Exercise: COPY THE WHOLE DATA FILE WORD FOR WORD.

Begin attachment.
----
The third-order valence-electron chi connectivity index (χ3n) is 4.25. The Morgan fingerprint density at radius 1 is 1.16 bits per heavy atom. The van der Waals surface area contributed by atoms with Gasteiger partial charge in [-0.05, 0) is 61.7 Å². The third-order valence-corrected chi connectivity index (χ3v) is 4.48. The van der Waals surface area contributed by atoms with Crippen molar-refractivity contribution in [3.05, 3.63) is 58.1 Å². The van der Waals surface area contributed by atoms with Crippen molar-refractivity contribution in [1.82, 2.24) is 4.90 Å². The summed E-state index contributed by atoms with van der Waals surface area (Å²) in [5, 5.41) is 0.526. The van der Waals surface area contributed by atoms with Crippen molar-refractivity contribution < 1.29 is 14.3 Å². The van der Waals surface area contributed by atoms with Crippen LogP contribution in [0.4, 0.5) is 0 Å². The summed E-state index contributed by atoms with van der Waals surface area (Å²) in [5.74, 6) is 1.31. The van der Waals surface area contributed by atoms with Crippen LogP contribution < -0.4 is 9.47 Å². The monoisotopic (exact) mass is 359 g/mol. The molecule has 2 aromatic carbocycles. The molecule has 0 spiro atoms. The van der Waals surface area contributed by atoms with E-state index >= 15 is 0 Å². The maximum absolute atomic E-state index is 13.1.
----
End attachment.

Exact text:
The third-order valence-electron chi connectivity index (χ3n) is 4.25. The Morgan fingerprint density at radius 1 is 1.16 bits per heavy atom. The van der Waals surface area contributed by atoms with Gasteiger partial charge in [-0.05, 0) is 61.7 Å². The third-order valence-corrected chi connectivity index (χ3v) is 4.48. The van der Waals surface area contributed by atoms with Crippen molar-refractivity contribution in [3.05, 3.63) is 58.1 Å². The van der Waals surface area contributed by atoms with Crippen molar-refractivity contribution in [1.82, 2.24) is 4.90 Å². The summed E-state index contributed by atoms with van der Waals surface area (Å²) in [5, 5.41) is 0.526. The van der Waals surface area contributed by atoms with Crippen molar-refractivity contribution < 1.29 is 14.3 Å². The van der Waals surface area contributed by atoms with Crippen LogP contribution in [0.4, 0.5) is 0 Å². The summed E-state index contributed by atoms with van der Waals surface area (Å²) in [5.74, 6) is 1.31. The van der Waals surface area contributed by atoms with Crippen LogP contribution < -0.4 is 9.47 Å². The monoisotopic (exact) mass is 359 g/mol. The molecule has 2 aromatic carbocycles. The molecule has 0 spiro atoms. The van der Waals surface area contributed by atoms with E-state index >= 15 is 0 Å². The maximum absolute atomic E-state index is 13.1.